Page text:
Risk management seen key to IT security

PALM DESERT, CALIFORNIA (03/10/2004) - In IT security, emotional reactions, panic and legislation are counterproductive. But intelligent risk management can enable organizations to face an uncertain future optimistically.

That was the message from Merrill Lynch & Co. Inc.'s security chief to attendees at Computerworld's Premier 100 IT Leaders Conference here Tuesday.

David Bauer, first vice president and chief information security and privacy officer at Merrill Lynch, gave his audience a historical perspective on the evolution of IT security, starting with the Morris worm attack of 1988. That attack took the Internet by surprise, he said. There were no tools to fight back and no source of reliable information. Responses were uncoordinated, and the result was "complete havoc."

He contrasted that with the Mydoom attack last month, when Merrill Lynch combined good tools with a coordinated and carefully planned response to understand and contain the threat with just one infection. That attack, he said, was "just another event."

"The difference between then and now is tremendous," he said, "and preparation is the key." Preparation requires a focus on risk management, intelligence-driven prevention and response, security at the data-object level and a focus on both the corporation and the individual consumer of technology.

"It's easy to get somebody's password, so make the damage that can be done by an individual as small as possible," he said.

Bauer also suggested that, since IT security is fundamentally a technology problem, it should be handled within the IT operation.

Merrill Lynch's IT security strategy is built around strong organization; threat management, including intelligence, planning and instant response; comprehensive security services; attention to public policy, including active attempts to educate legislators; and agile response to the changing risk environment, he said.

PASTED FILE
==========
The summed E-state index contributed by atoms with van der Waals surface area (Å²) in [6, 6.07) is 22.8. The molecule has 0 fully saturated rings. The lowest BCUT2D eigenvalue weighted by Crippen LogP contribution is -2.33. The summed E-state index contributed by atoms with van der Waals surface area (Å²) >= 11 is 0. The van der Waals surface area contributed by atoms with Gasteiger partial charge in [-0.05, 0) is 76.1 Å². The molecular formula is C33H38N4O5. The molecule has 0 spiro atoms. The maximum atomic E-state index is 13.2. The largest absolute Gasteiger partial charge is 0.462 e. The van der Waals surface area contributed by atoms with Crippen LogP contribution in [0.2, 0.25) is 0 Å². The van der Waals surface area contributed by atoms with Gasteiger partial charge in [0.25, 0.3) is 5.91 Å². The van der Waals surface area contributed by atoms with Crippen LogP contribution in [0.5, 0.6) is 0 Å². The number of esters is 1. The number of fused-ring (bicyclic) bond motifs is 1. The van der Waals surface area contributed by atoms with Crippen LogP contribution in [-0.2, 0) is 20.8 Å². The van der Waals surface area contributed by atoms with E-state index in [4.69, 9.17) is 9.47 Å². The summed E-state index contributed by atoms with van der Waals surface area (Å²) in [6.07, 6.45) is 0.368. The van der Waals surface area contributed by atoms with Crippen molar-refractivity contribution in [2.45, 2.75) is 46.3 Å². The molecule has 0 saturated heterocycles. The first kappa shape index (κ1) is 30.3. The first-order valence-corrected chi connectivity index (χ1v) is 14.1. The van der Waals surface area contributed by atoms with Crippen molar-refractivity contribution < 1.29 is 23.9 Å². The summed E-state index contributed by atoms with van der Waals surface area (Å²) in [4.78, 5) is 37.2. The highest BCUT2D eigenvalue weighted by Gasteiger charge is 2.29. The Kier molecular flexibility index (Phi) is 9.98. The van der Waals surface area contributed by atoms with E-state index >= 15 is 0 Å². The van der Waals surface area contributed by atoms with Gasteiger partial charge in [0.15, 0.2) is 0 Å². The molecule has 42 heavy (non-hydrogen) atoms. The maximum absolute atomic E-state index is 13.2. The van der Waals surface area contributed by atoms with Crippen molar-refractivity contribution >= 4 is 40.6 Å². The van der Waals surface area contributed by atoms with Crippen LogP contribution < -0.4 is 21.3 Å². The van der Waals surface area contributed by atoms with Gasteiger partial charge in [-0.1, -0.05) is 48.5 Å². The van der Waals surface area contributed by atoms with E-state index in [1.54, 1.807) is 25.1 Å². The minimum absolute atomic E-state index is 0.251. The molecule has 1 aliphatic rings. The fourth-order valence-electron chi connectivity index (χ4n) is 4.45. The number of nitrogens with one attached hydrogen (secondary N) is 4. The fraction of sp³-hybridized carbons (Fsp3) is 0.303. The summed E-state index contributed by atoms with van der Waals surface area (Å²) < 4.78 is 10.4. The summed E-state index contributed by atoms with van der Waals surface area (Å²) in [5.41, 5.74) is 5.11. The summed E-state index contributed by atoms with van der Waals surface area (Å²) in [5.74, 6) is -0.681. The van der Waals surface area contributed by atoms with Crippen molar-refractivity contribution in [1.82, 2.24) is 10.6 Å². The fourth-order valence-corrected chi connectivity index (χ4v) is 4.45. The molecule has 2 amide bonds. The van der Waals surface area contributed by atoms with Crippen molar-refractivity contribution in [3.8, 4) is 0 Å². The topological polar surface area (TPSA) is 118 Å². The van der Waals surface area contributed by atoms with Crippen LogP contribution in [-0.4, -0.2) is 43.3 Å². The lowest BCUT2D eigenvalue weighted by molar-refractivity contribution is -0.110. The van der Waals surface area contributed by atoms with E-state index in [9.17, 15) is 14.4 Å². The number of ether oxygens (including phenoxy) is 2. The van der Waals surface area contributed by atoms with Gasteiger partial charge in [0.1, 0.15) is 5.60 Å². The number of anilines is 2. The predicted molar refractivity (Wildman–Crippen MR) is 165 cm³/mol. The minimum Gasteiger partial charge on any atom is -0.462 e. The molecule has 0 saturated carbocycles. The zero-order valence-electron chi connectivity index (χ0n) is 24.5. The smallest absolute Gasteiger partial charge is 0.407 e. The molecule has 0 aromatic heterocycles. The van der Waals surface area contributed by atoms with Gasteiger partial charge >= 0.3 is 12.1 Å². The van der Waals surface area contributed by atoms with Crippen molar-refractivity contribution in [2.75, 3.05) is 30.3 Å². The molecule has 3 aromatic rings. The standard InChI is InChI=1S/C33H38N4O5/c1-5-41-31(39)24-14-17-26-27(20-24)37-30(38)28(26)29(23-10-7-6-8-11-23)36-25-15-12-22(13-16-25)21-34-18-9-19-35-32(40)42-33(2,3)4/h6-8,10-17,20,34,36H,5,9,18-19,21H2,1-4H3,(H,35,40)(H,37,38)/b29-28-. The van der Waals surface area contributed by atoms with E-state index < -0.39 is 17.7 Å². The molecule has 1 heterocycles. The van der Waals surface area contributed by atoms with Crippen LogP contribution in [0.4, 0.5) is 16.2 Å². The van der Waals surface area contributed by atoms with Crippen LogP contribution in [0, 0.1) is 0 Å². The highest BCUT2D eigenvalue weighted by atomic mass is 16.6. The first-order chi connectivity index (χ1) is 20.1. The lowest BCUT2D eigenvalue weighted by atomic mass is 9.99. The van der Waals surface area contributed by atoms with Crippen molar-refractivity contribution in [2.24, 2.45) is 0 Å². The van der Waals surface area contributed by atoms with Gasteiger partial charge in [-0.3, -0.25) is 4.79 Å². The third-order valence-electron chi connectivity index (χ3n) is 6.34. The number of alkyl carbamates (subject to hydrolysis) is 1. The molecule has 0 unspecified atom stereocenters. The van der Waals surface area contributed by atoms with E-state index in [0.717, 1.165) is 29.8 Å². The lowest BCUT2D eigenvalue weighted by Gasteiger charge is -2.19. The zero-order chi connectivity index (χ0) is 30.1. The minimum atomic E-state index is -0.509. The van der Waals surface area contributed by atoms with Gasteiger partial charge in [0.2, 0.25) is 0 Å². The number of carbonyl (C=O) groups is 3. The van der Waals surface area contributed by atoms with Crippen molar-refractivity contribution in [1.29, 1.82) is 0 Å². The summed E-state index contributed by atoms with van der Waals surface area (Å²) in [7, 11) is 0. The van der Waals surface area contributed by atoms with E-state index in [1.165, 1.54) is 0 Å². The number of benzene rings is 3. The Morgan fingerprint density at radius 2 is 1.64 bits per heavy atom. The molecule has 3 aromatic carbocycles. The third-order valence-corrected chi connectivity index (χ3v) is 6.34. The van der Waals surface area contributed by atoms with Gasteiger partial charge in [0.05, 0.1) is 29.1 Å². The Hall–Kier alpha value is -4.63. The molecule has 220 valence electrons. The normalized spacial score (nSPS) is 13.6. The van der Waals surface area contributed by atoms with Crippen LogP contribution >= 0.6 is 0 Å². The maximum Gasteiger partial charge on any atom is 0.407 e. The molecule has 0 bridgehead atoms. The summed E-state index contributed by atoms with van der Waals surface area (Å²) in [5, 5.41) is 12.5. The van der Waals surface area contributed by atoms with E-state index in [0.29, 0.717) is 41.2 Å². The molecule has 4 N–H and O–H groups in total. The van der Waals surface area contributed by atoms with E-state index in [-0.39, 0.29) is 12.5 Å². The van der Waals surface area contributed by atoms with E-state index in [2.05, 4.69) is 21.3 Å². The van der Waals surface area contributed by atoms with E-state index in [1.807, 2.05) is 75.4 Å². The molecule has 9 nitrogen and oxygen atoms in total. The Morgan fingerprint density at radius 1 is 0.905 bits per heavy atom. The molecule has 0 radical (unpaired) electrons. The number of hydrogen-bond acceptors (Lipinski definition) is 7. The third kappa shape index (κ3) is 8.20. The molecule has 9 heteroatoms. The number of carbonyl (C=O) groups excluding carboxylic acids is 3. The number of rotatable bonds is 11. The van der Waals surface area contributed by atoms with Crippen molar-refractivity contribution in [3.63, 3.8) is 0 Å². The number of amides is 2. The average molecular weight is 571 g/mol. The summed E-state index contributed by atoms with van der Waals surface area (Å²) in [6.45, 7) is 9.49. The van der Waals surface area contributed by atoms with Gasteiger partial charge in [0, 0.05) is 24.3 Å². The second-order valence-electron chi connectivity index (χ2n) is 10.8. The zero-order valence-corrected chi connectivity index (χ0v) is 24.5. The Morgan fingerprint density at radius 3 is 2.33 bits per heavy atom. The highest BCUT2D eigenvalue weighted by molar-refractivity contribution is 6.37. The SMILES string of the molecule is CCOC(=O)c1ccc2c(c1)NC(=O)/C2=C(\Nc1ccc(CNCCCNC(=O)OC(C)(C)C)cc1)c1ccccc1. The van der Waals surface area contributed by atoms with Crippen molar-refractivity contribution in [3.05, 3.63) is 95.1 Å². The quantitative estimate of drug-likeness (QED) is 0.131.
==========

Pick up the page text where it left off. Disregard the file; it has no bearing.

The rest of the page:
A key component of that strategy is dynamic risk assessment. Using tools such as scanners, log analysis, risk metrics and asset inventory, the group produces a biweekly security brief analyzing and prioritizing current threats. "That allows us to go from a circle-the-wagons approach to intelligent risk management," Bauer said.

In response to audience questions, Bauer said that as a percentage of the IT budget, Merrill Lynch's security service costs less than that of any competitors. "It's not about how much you spend but how well you spend it," he said. "We're not making vendors rich, but if we buy something, we use it."

He also noted that about half of his spending is advisory, helping the company build secure systems, while the rest goes toward risk management, prevention and response.

Bauer addressed the problem of legislation, which he said drives up costs and takes resources away from actual risk mitigation. "Part of our strategy is our Legislative Watch," he said. "We try to keep ahead of legislators and influence them, if not to cancel legislation at least to word it properly." He urged all corporations to do the same.

Looking ahead, Bauer predicts that the threat picture will be "interesting." But with defenses built around thoughtful planning, he said, "I'm optimistic about our chances for success."

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